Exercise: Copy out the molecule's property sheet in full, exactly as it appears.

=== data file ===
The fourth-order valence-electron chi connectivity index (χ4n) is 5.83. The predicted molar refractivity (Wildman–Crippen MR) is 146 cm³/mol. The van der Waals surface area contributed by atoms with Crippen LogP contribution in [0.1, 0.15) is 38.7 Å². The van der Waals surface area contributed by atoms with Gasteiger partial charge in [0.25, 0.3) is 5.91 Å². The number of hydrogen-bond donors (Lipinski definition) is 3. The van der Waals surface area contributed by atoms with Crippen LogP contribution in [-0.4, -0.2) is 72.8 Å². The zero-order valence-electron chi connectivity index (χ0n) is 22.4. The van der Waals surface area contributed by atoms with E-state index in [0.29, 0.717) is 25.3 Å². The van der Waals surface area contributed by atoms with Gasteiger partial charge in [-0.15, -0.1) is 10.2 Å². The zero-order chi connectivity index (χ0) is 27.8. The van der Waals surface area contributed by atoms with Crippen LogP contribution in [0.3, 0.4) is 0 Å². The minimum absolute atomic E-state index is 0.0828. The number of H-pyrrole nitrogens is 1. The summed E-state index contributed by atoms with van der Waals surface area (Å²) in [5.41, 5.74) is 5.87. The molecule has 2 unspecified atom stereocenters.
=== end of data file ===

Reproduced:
The fourth-order valence-electron chi connectivity index (χ4n) is 5.83. The predicted molar refractivity (Wildman–Crippen MR) is 146 cm³/mol. The van der Waals surface area contributed by atoms with Crippen LogP contribution in [0.1, 0.15) is 38.7 Å². The van der Waals surface area contributed by atoms with Gasteiger partial charge in [0.25, 0.3) is 5.91 Å². The number of hydrogen-bond donors (Lipinski definition) is 3. The van der Waals surface area contributed by atoms with Crippen LogP contribution in [-0.4, -0.2) is 72.8 Å². The zero-order valence-electron chi connectivity index (χ0n) is 22.4. The van der Waals surface area contributed by atoms with E-state index in [0.29, 0.717) is 25.3 Å². The van der Waals surface area contributed by atoms with Gasteiger partial charge in [-0.15, -0.1) is 10.2 Å². The zero-order chi connectivity index (χ0) is 27.8. The van der Waals surface area contributed by atoms with Crippen LogP contribution in [0.3, 0.4) is 0 Å². The minimum absolute atomic E-state index is 0.0828. The number of H-pyrrole nitrogens is 1. The summed E-state index contributed by atoms with van der Waals surface area (Å²) in [5.41, 5.74) is 5.87. The molecule has 2 unspecified atom stereocenters.